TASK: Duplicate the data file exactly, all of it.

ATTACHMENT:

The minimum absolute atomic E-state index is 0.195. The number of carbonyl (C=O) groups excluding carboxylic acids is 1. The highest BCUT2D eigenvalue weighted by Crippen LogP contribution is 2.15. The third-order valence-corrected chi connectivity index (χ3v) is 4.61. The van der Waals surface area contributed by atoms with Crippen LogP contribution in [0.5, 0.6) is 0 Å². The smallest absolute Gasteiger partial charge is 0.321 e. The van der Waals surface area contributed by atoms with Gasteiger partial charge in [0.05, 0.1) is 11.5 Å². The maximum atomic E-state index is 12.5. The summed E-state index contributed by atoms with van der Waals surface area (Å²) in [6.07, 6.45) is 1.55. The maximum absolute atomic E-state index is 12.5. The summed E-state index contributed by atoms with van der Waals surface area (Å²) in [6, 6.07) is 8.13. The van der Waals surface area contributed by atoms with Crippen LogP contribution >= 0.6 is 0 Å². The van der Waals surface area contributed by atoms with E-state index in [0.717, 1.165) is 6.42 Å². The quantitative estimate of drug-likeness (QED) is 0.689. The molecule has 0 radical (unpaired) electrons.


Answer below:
The minimum absolute atomic E-state index is 0.195. The number of carbonyl (C=O) groups excluding carboxylic acids is 1. The highest BCUT2D eigenvalue weighted by Crippen LogP contribution is 2.15. The third-order valence-corrected chi connectivity index (χ3v) is 4.61. The van der Waals surface area contributed by atoms with Crippen LogP contribution in [0.5, 0.6) is 0 Å². The smallest absolute Gasteiger partial charge is 0.321 e. The van der Waals surface area contributed by atoms with Gasteiger partial charge in [0.05, 0.1) is 11.5 Å². The maximum atomic E-state index is 12.5. The summed E-state index contributed by atoms with van der Waals surface area (Å²) in [6.07, 6.45) is 1.55. The maximum absolute atomic E-state index is 12.5. The summed E-state index contributed by atoms with van der Waals surface area (Å²) in [6, 6.07) is 8.13. The van der Waals surface area contributed by atoms with Crippen LogP contribution >= 0.6 is 0 Å². The van der Waals surface area contributed by atoms with E-state index in [0.717, 1.165) is 6.42 Å². The quantitative estimate of drug-likeness (QED) is 0.689. The molecule has 0 radical (unpaired) electrons.